Fabrizio had a quiet life, serving his master, Mangus the Magician. Mangus was a stage magician when the King ordered all who performed magic to be sentenced to death. However, the King's right hand man, Count Scarazoni, spared him, on the condition to never perform magic again, and to be under house arrest. One summer night, everything changed. Princess Teresina was being haunted by a mysterious specter, and Mangus is called to the castello to discover the ghost, and to destroy it. While at the castello, Fabrizio becomes good friends with the Princess Teresina, and gets caught up in the thick of the affair with the ghost. He also meets a servant boy, a little older than him named Rinaldo, who knows much more than expected. After a while, the Princess comes to the conclusion that the ghost is her brother, the Prince, who she believes to be dead. Fabrizio discovers that Princess Teresina is promised to Count Scarazoni. A while later, Fabrizio discovers that the Princess and the Queen were part of a conspiracy, and are pretending that other people are. After a bit, the Princess accuses Fabrizio of being part of a conspiracy, and he is captured and sentenced to death. He is put in a dungeon, and he thinks the Princess betrayed him, when she rescues him, and many questions were raised. Why did the Princess frame him, and why did she then rescue him? How will he escape death? How will the Princess escape marriage? Midnight magic is a great read, even if it doesn't have the best ending. I liked how the solution was a huge surprise, that you would never guess would happen, if you didn't know the ending. I would give it four out of five stars. I would recommend it to anyone who likes both fantasy, and mystery.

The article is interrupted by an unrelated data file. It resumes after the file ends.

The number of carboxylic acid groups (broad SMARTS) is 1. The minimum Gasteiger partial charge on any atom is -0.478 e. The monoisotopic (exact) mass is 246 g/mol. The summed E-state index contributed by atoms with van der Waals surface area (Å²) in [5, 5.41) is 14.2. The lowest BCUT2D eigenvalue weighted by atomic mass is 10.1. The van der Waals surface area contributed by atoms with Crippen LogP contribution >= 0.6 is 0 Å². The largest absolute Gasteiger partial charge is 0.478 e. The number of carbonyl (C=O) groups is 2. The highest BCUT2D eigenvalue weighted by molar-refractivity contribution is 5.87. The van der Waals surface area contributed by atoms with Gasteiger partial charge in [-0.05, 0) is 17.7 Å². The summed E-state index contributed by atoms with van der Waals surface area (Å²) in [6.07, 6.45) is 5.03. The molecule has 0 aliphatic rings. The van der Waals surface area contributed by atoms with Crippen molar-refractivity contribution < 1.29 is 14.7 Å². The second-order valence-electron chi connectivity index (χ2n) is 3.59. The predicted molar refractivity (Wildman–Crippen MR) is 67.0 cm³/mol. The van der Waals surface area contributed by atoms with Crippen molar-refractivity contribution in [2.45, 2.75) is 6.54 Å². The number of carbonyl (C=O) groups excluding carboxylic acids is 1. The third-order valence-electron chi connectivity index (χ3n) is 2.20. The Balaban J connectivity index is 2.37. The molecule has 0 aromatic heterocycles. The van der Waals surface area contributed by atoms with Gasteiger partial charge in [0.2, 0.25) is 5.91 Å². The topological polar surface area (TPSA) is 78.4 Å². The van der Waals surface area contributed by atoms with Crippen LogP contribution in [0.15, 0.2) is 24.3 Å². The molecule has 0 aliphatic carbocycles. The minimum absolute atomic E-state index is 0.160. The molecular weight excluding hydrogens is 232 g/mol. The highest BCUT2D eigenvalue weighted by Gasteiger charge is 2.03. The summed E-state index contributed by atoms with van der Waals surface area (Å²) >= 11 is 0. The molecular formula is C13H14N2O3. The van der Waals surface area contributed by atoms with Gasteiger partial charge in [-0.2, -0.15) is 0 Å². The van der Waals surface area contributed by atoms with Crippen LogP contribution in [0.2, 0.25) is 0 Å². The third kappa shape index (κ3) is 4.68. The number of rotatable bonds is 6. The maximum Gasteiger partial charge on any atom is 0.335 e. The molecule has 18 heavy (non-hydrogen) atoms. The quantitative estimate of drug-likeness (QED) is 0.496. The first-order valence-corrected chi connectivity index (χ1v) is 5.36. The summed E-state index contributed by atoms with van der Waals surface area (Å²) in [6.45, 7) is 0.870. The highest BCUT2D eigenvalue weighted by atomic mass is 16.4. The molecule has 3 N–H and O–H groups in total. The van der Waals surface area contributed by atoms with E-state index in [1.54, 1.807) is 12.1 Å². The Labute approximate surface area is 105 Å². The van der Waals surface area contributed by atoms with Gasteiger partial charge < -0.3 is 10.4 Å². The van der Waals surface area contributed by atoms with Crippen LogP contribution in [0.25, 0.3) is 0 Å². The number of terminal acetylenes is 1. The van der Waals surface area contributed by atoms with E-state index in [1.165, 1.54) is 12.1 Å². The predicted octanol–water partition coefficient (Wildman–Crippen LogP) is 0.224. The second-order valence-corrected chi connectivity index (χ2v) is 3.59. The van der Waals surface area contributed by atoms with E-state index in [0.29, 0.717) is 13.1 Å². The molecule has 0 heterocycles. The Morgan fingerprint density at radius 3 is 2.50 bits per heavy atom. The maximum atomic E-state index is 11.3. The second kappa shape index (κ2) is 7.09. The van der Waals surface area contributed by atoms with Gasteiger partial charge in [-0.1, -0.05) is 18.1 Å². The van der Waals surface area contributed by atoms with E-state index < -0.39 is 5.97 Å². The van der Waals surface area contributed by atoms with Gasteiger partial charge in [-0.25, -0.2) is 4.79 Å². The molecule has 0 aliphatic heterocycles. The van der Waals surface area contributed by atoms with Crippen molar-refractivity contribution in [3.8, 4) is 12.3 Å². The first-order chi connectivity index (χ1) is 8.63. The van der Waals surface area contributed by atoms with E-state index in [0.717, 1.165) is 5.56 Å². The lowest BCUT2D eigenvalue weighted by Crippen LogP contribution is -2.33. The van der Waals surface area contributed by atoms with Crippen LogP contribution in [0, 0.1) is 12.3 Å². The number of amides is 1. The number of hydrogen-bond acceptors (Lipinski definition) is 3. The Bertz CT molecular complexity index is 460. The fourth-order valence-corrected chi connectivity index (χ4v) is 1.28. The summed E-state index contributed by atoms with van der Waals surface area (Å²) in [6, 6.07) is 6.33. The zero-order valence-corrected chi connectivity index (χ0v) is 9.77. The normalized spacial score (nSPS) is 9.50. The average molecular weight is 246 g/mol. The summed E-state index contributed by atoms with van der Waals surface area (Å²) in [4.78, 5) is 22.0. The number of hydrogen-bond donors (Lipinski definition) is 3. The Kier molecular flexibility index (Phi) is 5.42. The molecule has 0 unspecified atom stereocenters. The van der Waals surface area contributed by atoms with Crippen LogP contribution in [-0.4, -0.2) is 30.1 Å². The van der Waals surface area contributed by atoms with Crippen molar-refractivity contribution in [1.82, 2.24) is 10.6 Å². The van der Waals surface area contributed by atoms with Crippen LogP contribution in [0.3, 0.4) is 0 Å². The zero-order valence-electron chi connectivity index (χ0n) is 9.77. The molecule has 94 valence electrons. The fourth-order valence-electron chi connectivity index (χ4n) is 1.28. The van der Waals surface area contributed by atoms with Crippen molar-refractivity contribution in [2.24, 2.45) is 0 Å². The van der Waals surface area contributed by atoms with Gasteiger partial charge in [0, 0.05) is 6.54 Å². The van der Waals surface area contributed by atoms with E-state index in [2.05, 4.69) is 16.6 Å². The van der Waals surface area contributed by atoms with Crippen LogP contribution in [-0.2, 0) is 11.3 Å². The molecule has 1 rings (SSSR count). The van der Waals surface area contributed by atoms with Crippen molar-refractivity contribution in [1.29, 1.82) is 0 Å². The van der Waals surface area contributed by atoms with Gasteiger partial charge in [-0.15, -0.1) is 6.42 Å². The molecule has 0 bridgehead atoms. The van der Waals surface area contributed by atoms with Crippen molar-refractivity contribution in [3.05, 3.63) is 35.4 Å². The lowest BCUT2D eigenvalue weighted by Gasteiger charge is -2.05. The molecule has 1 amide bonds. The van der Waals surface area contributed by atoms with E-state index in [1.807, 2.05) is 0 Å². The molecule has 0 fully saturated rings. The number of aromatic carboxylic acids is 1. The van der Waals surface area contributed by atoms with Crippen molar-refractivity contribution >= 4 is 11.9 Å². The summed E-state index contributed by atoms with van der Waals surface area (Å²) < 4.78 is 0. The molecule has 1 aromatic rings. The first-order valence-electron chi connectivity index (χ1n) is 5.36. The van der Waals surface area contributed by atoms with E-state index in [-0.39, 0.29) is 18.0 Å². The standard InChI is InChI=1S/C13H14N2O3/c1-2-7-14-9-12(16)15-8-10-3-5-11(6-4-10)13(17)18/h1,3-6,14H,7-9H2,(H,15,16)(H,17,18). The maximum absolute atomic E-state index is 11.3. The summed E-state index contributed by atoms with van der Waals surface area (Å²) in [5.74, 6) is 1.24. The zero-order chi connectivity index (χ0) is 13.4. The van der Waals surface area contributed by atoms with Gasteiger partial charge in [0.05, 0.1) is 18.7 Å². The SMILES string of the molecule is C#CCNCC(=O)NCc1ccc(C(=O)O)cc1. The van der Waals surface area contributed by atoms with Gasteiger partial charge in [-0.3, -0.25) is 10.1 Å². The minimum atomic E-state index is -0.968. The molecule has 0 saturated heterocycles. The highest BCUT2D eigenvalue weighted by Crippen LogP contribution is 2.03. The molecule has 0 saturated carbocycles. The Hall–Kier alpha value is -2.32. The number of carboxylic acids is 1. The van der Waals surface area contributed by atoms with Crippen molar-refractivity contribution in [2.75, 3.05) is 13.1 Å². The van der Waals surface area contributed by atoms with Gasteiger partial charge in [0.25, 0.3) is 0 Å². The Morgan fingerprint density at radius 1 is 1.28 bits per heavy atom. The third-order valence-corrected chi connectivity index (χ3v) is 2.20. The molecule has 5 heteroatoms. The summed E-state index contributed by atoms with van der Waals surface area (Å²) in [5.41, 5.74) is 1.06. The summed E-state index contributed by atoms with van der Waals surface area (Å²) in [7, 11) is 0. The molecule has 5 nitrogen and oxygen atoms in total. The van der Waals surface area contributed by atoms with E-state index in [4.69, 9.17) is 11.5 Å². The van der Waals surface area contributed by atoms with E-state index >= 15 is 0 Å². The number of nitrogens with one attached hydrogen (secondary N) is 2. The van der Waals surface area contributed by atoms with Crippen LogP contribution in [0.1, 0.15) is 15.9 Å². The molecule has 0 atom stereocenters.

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  • Anonymous

    Posted May 2, 2007

    Read this book, Trust me, you won't waste your time

    I love the way this book was set up and the way everything fits together. Amazing Characters too! Princess Teresina and Prince Lorenzo were my favorites!

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  • Anonymous

    Posted January 5, 2007

    went to barns and noble and got a great book!!